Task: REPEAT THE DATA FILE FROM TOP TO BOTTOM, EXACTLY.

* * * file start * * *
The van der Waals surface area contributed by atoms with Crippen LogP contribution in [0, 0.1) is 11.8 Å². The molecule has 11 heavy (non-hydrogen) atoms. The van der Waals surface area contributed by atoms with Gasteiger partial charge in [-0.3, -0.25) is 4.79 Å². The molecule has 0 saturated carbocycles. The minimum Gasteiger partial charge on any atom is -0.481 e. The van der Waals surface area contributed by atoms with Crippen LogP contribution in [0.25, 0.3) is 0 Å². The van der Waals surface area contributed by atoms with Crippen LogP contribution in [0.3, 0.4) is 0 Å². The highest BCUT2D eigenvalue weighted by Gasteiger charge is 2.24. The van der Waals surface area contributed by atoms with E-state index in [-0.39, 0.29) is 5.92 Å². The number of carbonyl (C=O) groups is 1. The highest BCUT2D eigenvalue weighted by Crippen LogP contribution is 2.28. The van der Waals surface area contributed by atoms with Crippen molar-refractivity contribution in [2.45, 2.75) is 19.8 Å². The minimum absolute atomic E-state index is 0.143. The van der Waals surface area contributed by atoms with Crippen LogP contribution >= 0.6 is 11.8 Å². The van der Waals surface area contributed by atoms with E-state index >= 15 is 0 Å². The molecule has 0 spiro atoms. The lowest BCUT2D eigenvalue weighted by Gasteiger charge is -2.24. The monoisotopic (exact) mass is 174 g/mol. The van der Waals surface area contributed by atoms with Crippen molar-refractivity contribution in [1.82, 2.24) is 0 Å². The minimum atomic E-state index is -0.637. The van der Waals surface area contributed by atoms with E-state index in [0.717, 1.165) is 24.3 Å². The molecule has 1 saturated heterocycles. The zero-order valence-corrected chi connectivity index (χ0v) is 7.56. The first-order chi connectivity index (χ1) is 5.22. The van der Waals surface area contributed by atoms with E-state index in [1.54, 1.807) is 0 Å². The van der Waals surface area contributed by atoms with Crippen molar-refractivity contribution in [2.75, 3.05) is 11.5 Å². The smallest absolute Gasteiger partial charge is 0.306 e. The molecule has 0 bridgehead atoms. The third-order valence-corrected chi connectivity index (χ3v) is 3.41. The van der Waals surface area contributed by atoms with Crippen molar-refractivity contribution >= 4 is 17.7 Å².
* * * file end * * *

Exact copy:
The van der Waals surface area contributed by atoms with Crippen LogP contribution in [0, 0.1) is 11.8 Å². The molecule has 11 heavy (non-hydrogen) atoms. The van der Waals surface area contributed by atoms with Gasteiger partial charge in [-0.3, -0.25) is 4.79 Å². The molecule has 0 saturated carbocycles. The minimum Gasteiger partial charge on any atom is -0.481 e. The van der Waals surface area contributed by atoms with Crippen LogP contribution in [0.25, 0.3) is 0 Å². The van der Waals surface area contributed by atoms with Crippen LogP contribution in [0.3, 0.4) is 0 Å². The highest BCUT2D eigenvalue weighted by Gasteiger charge is 2.24. The van der Waals surface area contributed by atoms with E-state index in [-0.39, 0.29) is 5.92 Å². The number of carbonyl (C=O) groups is 1. The highest BCUT2D eigenvalue weighted by Crippen LogP contribution is 2.28. The van der Waals surface area contributed by atoms with Crippen molar-refractivity contribution in [2.45, 2.75) is 19.8 Å². The minimum absolute atomic E-state index is 0.143. The van der Waals surface area contributed by atoms with Crippen LogP contribution >= 0.6 is 11.8 Å². The van der Waals surface area contributed by atoms with E-state index >= 15 is 0 Å². The molecule has 0 spiro atoms. The lowest BCUT2D eigenvalue weighted by Gasteiger charge is -2.24. The monoisotopic (exact) mass is 174 g/mol. The van der Waals surface area contributed by atoms with Crippen molar-refractivity contribution in [1.82, 2.24) is 0 Å². The minimum atomic E-state index is -0.637. The van der Waals surface area contributed by atoms with E-state index in [0.717, 1.165) is 24.3 Å². The molecule has 1 saturated heterocycles. The zero-order valence-corrected chi connectivity index (χ0v) is 7.56. The first-order chi connectivity index (χ1) is 5.22. The van der Waals surface area contributed by atoms with E-state index in [1.54, 1.807) is 0 Å². The van der Waals surface area contributed by atoms with Crippen molar-refractivity contribution in [2.75, 3.05) is 11.5 Å². The smallest absolute Gasteiger partial charge is 0.306 e. The molecule has 0 bridgehead atoms. The third-order valence-corrected chi connectivity index (χ3v) is 3.41. The van der Waals surface area contributed by atoms with Crippen molar-refractivity contribution >= 4 is 17.7 Å².